Once you've purchased a lot you then are responsible for the monthly HOA fees. At ORI it's currently $475 a month. When you add in property taxes and electric the good rule of thumb is that your annual operating costs will be around $7,000.
There are 419 lots and, at any given time, about 10-20% are up for sale. The average sales price for the 2019-20 season was $101,000. To be sure, there's a few that are on the market for $400,000+. Many owners have now taken their lots and added permanent pergola structures with full outdoor kitchens, TV cabinets, fireplaces and premium drive surfacing for $75,000 to $100,000. Casitas are now allowed and are starting to appear throughout the resort.

Compared to "sticks and bricks" communities in the valley like Sun City and Trilogy, it's an exceptional value when you consider you're living in a country club. And while a traditional home sits empty during the harsh summer months, your motorhome can be in much cooler climates, sightseeing, and visiting friends and family.

Second home real estate can be a temperamental beast. The Great Recession hammered all the homes in the Coachella Valley including the RV resorts. Prices dropped by half and while they've recovered, the annual price growth of around 4% is not governed by the wildly inflated SoCal and Bay Area prices you read about. Generally, unless you are in a high demand second home market, your modest equity gain is probably eroded by maintenance, taxes, and real estate commissions.

Compare traditional resort real estate to the RV resort model and the gap isn't as great as you might think. First of all, your cash outlay for an RV and a lot to park it on will generally be less, assuming a standard 20-25% downpayment on a sticks and bricks home. And your carrying and transaction costs will be way less with the RV resort model. Of course, on the other side of the ledger, you know that your RV (whether new or lightly used) most likely will have a steep depreciation curve. However, during the 100+ degree summers, you can enjoy your "second home" in cooler climates which, when translated into days of use, lets you get a lot more enjoyment and utilization from your coach.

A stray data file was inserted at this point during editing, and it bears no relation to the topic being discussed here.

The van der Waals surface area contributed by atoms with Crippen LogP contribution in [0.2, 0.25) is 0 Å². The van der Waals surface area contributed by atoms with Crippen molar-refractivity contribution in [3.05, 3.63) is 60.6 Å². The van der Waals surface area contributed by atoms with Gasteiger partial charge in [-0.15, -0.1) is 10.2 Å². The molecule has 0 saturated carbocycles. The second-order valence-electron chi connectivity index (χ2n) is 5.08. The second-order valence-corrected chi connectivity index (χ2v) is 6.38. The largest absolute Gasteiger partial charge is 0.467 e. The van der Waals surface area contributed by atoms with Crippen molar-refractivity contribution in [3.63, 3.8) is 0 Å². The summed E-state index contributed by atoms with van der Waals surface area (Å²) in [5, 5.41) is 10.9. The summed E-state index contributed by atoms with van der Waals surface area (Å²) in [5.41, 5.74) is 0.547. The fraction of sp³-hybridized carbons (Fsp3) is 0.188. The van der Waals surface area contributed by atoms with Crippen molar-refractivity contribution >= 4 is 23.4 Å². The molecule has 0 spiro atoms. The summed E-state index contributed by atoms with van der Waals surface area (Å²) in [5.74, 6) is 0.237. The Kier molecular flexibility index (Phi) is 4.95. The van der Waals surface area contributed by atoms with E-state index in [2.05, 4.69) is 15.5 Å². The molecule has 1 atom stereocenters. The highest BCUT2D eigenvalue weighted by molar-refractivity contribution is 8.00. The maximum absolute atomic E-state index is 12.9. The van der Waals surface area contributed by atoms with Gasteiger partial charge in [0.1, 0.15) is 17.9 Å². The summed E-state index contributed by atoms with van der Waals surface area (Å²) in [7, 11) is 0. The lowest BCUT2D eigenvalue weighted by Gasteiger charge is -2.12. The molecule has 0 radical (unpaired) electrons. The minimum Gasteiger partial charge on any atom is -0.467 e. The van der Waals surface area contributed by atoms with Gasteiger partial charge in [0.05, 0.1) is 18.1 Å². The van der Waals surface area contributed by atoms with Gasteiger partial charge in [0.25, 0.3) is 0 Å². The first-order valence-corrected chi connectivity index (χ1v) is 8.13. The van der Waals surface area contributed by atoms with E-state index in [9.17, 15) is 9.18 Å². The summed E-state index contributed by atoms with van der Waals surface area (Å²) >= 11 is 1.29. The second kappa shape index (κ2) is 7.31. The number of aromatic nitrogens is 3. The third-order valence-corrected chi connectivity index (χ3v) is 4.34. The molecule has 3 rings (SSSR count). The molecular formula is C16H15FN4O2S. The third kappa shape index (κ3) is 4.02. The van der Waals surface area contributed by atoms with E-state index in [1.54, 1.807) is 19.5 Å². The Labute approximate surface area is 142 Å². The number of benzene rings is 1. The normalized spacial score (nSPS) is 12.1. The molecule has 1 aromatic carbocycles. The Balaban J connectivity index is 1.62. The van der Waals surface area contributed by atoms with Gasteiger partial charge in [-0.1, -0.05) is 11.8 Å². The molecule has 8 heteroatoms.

What's interesting is that almost all of the the original developers of luxe RV resorts across the country all went bankrupt. Like so many economic white crosses on the side of the RV industry highway, the sales expectations fell significantly short of the huge infrastructure investment required to build upscale resorts. Today, to build an ORI from scratch, you'd probably have to price bare lots at $250,000-$500,000 — which can't support a market. I'm doubtful if any more will be built. The three high-quality resorts I mentioned have a combined inventory of less than 1,000 lots for a market area that includes the western halves of the US and Canada. Yet few people know about these properties.

Talking with many owners at ORI there is a universal recognition that none of them look at this as an asset play. While their real estate investment may show a modest return over time, they see the depreciation of their motorhome as capital converted to fun.

Don Cohen is an ORI resident, former public company CEO, and a consultant to the RV industry.